B.C.’s government lawyers have filed suit in B.C. Supreme Court alleging the NDP government’s attempts to force them into a union not of their choosing is a violation of members' charter rights.
“The legislature has dictated that they will be represented by a bargaining unit they did not chose and that has never represented them before,” said the suit filed by the BC Government Lawyers Association (BCGLA) June 18.
It named the attorney general as the defendant. A ministry spokesperson said it could not comment on the case as it is before the courts.
The BCGLA advocates for the civil lawyers who represent the provincial government in court, provide it with legal advice and draft provincial legislation. The group has been in existence for 30 years and has filed unionization cards with the province’s Labour Relations Board.
The notice of civil claim challenges the validity of the Public Service Labour Relations Amendment Act (PSLRA) — also known as Bill 5.
The claim seeks court declarations that the law denies the lawyers the right to meaningful collective bargaining and infringes the charter right to freedom of association as a result.
The claim said the BCGLA since 1992 has been a trade union representing lawyers who are members of a court and those employed by the Criminal Justice Branch.
The court documents state Bill 5, which recently received royal assent, would put them into a pre-existing bargaining unit for government professional employees, the Professional Employees Association (PEA).
The claim said the PEA has never sought to represent civil lawyers, and that the lawyers have never voted in favour of being represented by the PEA.
“Bill 5 does not provide and the province has not otherwise established, any independent or neutral mechanism by which the bargaining agent for civil lawyers can be democratically selected and through which the question of the appropriate bargaining unit for civil lawyers can be determined,” the claim said.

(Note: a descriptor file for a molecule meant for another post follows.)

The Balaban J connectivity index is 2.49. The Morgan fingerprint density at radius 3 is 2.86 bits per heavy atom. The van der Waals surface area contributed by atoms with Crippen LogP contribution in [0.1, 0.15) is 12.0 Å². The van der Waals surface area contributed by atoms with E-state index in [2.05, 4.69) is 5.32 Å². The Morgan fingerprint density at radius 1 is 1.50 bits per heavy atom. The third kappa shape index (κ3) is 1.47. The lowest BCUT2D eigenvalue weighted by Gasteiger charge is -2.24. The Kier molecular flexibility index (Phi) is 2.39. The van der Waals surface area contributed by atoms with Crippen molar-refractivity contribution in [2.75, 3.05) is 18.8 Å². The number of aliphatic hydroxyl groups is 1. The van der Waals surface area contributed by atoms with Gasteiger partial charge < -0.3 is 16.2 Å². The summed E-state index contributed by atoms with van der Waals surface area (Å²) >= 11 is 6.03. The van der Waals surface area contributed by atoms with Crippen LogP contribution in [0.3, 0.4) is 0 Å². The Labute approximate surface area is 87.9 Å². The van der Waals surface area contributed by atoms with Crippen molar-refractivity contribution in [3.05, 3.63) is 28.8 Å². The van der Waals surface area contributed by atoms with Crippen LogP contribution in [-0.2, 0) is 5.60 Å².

The BCGLA has filed an application for certification as the bargaining unit under the Labour Relations Code. The claim asserts the passage of Bill 5 disrupted that application.
The PSLRA does not apply to Crown counsel. The claim said the government had wanted those lawyers represented by the PEA.
However, a 1999 report recommended they have their own bargaining unit, now the BC Crown Counsel Association. The claim said the government accepted that recommendation.
Now, the BCGLA said it has a long history of representing its members in areas such as salaries, grievances and other activities.
“Nevertheless, the province refused to recognize the civil lawyers’ right to negotiate a collective agreement, engage in arbitration or have a legally recognized and protected mechanism for resolving impasses in bargaining such as interest arbitration or the right to strike, the claim said.